County Administrator Mike Merrill made the suggestion last month in advance of a board vote on whether to demolish the bridge or allow a citizen group to continue to work on funding to create a public-private partnership to revive and restore the bridge, which the state Department of Transportation deemed was unsafe back in 2008 (they voted to delay the demolition).
Merrill put on the table an $84.9 million bond issue that would fund parks, transportation projects, service centers and the Friendship Trail Bridge - which could receive $27.5 million directly if the measure were to pass. The increase would be roughly $25 a year the owner of a house valued at $165,000.
But before voters could have their say, the BOCC will have to vote to put it on the ballot. And from what CL has heard from commissioners in recent days, the chances of that happening look remote.
Commission Chair Ken Hagan said Wednesday afternoon that "I'm leaning against it right now," saying he just didn't believe it was the right time to ask citizens to vote to increase their property taxes. He said he was looking at other "funding opportunities, " such as that potential $8.5 million that the county believes the Tampa Bay Bucs owe them for a "first-class NFL practice facility" (the Bucs disagree that they owe the money).
Hagan admitted that those other options would not equal the $80 million plus that is on Merrill's list to get funded, which also includes portions of what bicycle advocate Alan Snel calls the Bay Area Mobility (BAM) network.
Commissioner Sandy Murman also expressed reluctance to support the measure, saying that she is considering putting a survey asking her constituents to weigh in on her website to get a sense of what the community wants.
Les Miller, one of only two Democrats on the board, reacted with little enthusiasm when broached about the subject. He told CL on Monday that "I'm not jumping up and down about it right now," but said he still had an open mind. He said that while parks and the Friendship Trail Bridge were important to people, he didn't believe it was the top priority for his constituents.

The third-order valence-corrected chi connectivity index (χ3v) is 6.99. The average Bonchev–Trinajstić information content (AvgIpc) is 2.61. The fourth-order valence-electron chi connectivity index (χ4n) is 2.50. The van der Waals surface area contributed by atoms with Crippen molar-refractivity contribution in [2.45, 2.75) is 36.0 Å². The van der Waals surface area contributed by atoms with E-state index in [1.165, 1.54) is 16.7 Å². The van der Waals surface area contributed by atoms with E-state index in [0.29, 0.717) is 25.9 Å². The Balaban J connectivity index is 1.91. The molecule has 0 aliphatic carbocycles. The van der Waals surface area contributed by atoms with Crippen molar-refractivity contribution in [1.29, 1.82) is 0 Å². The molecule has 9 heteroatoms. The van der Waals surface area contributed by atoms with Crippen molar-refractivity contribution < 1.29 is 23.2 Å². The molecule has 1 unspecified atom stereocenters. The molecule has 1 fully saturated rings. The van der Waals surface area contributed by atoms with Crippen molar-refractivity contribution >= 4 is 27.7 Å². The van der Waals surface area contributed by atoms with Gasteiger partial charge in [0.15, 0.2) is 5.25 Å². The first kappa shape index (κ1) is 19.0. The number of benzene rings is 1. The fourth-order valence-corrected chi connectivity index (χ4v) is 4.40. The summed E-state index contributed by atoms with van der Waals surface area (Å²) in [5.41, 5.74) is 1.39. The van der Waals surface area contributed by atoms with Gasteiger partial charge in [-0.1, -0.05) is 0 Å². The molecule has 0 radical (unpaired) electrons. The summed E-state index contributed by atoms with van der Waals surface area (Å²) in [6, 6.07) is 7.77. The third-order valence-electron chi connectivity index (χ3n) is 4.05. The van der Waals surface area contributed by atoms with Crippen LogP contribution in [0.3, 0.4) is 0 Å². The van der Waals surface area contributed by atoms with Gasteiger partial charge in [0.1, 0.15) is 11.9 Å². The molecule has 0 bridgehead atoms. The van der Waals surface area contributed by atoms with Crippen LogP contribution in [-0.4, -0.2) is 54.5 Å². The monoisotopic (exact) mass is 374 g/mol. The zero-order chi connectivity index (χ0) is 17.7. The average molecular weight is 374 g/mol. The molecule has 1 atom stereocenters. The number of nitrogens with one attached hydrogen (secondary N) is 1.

"I have to be sold on it. I'm not sold on it yet," he said.
Victor Crist told us Wednesday night he's not ambivalent at all bout the proposal at all. He's totally against it.
"I don't believe it's necessary, and at this time the public would be outraged. This is not the time to be reaching deeper into somebody's pocket when they can't even pay their mortgages."
When asked about the fact that a no vote would preclude the voters choosing for themselves whether it was worth it to raise their property taxes so that a whole list of parks, trails and yes, the Friendship Trail Bridge could be restored, the long time state legislator and freshman commissioner didn't hesitate to object.
"I'd be negating my job, " he replied. Did we mention that Crist is being challenged by Tea Party insurgent Sharon Calvert, whose mantra is that government spends too much of the public's money?
"I was elected by a constituency to make those tough decisions, and in order to send something to the ballot it should be well thought out, it should be well screened and it should be a working proposal, and at this juncture I don't see that with this."
Those are three no's and an undecided (Murman). You may recall that Al Higginbotham was one of just two commissioners who didn't support putting the light-rail measure on the ballot two years ago.
Considering how in synch he is with local Republicans, and it's looking doubtful the bond measure for parks will see the light of day.